Now at two years since this discovery, I’ve had time to process more of the facts surrounding the adoption, and the people involved, with a much clearer mind. I have absolutely no regrets for any of the decisions I’ve made and continue to move forward with my life. However, a few things still trouble us deeply. For example, we do not understand why the extended adoptive family wasn’t more aggressive in encouraging the adoptive parents to do the right thing. Also, why didn’t the State of New Jersey ever follow-up with my adoption, especially after the indictment/conviction of the attorney who arranged it for the adoptive parents? It’s incomprehensible how so many people knew the truth, but all seemingly believed that I would never find out–even long after sites like came around. It’s honestly mind-blowing, especially since the adoptive parents knew I was heavily involved in genealogy and that I had even done DNA testing. The DNA testing alone should have been cause for them to finally tell me the truth (albeit about three decades too late by that time!) I don’t know if it was arrogance or pure stupidity, but clearly the adoptive parents were out of touch with reality in regards to my adoption and their long-term responsibilities as adoptive parents.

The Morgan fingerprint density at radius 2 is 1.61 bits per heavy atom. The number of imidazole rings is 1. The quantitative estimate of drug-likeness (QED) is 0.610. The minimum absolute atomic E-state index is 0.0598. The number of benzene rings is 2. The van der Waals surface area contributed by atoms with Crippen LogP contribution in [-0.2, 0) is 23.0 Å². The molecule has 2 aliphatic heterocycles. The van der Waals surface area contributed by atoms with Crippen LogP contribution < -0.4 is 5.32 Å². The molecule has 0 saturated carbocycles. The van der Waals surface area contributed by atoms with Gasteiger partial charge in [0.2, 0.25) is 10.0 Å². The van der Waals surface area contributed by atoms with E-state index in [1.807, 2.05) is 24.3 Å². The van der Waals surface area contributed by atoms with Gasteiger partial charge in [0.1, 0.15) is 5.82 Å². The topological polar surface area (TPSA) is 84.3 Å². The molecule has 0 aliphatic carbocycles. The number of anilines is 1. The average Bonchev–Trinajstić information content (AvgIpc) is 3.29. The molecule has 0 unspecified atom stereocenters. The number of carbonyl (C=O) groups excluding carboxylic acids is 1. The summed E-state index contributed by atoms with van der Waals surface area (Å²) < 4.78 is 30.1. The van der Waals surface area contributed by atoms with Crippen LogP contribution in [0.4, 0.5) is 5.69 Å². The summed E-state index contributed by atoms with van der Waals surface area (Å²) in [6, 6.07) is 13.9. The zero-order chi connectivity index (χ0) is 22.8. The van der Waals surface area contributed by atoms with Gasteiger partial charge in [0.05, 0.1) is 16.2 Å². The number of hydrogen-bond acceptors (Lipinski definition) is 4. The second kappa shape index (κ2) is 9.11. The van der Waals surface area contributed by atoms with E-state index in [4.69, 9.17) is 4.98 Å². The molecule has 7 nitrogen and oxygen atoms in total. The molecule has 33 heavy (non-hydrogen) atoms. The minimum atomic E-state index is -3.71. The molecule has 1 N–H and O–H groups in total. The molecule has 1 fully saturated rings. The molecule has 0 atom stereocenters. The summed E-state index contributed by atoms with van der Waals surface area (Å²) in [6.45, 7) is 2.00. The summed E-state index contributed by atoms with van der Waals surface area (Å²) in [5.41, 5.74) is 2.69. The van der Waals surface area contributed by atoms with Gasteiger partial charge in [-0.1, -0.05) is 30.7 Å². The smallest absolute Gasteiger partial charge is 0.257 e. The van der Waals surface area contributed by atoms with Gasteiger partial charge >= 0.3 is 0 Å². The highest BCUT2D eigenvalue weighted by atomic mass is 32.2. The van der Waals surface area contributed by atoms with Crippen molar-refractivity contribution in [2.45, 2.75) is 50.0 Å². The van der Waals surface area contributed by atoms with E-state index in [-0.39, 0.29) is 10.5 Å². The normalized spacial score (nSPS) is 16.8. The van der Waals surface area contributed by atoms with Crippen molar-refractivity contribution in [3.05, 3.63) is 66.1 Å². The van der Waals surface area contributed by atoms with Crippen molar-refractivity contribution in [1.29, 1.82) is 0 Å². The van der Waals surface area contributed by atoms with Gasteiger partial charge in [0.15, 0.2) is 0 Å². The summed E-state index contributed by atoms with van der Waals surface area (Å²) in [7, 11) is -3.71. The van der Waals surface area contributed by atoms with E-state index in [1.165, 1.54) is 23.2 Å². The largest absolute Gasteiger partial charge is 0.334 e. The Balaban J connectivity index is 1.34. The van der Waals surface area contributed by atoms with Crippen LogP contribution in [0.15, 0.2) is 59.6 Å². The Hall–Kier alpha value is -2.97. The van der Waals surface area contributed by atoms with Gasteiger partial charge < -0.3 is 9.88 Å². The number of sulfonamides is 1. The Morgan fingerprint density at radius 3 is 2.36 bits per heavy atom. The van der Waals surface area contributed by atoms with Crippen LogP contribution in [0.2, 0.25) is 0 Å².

I’m not going to dwell on the negative, especially since there is an abundance of happiness in my life today. I really want to take this opportunity to ask people to be more honest with the people in your life, to be fully accountable for your own actions, and when you do mess up to accept the consequences with grace. Also, if you know someone in your life is harboring major secrets or is actively deceiving others for their own personal gain, do not just let it go—confront them. Be understanding, but also be direct. Firmly state that what they are doing is wrong, especially if it involves deceiving a child or someone entrusted with their care. Encourage them to do the right thing, to make better choices, and to make positive changes in their life. Eventually, the truth will find it’s way out, as it always does.